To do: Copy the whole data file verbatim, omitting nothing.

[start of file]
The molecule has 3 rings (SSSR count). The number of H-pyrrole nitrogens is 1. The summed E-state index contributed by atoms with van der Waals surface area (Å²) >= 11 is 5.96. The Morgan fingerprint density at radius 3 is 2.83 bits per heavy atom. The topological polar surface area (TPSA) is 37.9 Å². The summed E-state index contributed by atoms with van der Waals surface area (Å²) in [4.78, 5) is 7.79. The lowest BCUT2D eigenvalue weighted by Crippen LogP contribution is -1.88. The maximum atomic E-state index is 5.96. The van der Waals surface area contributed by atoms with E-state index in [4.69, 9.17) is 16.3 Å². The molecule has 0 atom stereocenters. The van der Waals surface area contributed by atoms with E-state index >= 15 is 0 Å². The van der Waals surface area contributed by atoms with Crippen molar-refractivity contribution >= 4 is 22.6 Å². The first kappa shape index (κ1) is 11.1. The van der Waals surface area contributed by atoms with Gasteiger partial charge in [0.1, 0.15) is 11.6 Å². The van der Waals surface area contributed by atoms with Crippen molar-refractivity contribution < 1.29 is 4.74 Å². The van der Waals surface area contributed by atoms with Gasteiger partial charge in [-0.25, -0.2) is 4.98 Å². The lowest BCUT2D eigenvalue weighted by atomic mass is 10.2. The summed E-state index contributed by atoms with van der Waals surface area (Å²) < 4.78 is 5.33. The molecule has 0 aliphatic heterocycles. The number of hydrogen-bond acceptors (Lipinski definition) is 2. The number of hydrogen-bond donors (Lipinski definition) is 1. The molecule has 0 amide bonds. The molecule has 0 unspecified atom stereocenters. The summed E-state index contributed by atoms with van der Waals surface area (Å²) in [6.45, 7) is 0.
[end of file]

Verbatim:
The molecule has 3 rings (SSSR count). The number of H-pyrrole nitrogens is 1. The summed E-state index contributed by atoms with van der Waals surface area (Å²) >= 11 is 5.96. The Morgan fingerprint density at radius 3 is 2.83 bits per heavy atom. The topological polar surface area (TPSA) is 37.9 Å². The summed E-state index contributed by atoms with van der Waals surface area (Å²) in [4.78, 5) is 7.79. The lowest BCUT2D eigenvalue weighted by Crippen LogP contribution is -1.88. The maximum atomic E-state index is 5.96. The van der Waals surface area contributed by atoms with E-state index in [4.69, 9.17) is 16.3 Å². The molecule has 0 atom stereocenters. The van der Waals surface area contributed by atoms with E-state index >= 15 is 0 Å². The van der Waals surface area contributed by atoms with Crippen molar-refractivity contribution >= 4 is 22.6 Å². The first kappa shape index (κ1) is 11.1. The van der Waals surface area contributed by atoms with Gasteiger partial charge in [0.1, 0.15) is 11.6 Å². The van der Waals surface area contributed by atoms with Crippen molar-refractivity contribution < 1.29 is 4.74 Å². The van der Waals surface area contributed by atoms with Gasteiger partial charge in [-0.25, -0.2) is 4.98 Å². The lowest BCUT2D eigenvalue weighted by atomic mass is 10.2. The summed E-state index contributed by atoms with van der Waals surface area (Å²) < 4.78 is 5.33. The molecule has 0 aliphatic heterocycles. The number of hydrogen-bond acceptors (Lipinski definition) is 2. The number of hydrogen-bond donors (Lipinski definition) is 1. The molecule has 0 amide bonds. The molecule has 0 unspecified atom stereocenters. The summed E-state index contributed by atoms with van der Waals surface area (Å²) in [6.45, 7) is 0.